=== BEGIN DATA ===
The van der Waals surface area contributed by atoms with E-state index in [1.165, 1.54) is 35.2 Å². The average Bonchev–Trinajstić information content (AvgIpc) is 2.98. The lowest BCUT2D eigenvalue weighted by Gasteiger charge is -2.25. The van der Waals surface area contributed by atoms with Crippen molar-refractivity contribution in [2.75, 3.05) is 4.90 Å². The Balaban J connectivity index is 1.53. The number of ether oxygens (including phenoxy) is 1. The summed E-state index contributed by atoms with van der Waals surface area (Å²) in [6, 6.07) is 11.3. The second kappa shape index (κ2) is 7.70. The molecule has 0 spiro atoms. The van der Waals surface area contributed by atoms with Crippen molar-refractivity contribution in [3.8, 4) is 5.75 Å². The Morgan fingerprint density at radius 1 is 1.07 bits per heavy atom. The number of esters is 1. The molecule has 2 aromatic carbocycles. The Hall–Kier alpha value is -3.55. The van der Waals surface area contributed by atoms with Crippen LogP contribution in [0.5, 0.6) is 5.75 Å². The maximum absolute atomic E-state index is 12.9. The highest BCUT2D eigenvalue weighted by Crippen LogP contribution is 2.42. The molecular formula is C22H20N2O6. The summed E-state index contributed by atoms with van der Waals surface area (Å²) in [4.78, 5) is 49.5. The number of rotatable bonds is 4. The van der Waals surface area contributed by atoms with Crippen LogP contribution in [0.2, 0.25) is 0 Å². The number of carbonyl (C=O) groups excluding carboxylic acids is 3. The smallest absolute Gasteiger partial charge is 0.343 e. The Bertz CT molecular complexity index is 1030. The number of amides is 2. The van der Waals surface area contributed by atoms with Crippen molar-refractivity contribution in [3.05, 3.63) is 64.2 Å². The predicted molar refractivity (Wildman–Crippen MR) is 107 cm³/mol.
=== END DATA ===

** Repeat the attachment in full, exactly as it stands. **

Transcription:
The van der Waals surface area contributed by atoms with E-state index in [1.165, 1.54) is 35.2 Å². The average Bonchev–Trinajstić information content (AvgIpc) is 2.98. The lowest BCUT2D eigenvalue weighted by Gasteiger charge is -2.25. The van der Waals surface area contributed by atoms with Crippen molar-refractivity contribution in [2.75, 3.05) is 4.90 Å². The Balaban J connectivity index is 1.53. The number of ether oxygens (including phenoxy) is 1. The summed E-state index contributed by atoms with van der Waals surface area (Å²) in [6, 6.07) is 11.3. The second kappa shape index (κ2) is 7.70. The molecule has 0 spiro atoms. The van der Waals surface area contributed by atoms with Crippen molar-refractivity contribution in [3.8, 4) is 5.75 Å². The Morgan fingerprint density at radius 1 is 1.07 bits per heavy atom. The number of esters is 1. The molecule has 2 aromatic carbocycles. The Hall–Kier alpha value is -3.55. The van der Waals surface area contributed by atoms with Crippen LogP contribution in [0.5, 0.6) is 5.75 Å². The maximum absolute atomic E-state index is 12.9. The highest BCUT2D eigenvalue weighted by Crippen LogP contribution is 2.42. The molecular formula is C22H20N2O6. The summed E-state index contributed by atoms with van der Waals surface area (Å²) in [4.78, 5) is 49.5. The number of rotatable bonds is 4. The van der Waals surface area contributed by atoms with Crippen LogP contribution in [0.2, 0.25) is 0 Å². The number of carbonyl (C=O) groups excluding carboxylic acids is 3. The smallest absolute Gasteiger partial charge is 0.343 e. The Bertz CT molecular complexity index is 1030. The number of amides is 2. The van der Waals surface area contributed by atoms with Crippen molar-refractivity contribution in [3.05, 3.63) is 64.2 Å². The predicted molar refractivity (Wildman–Crippen MR) is 107 cm³/mol.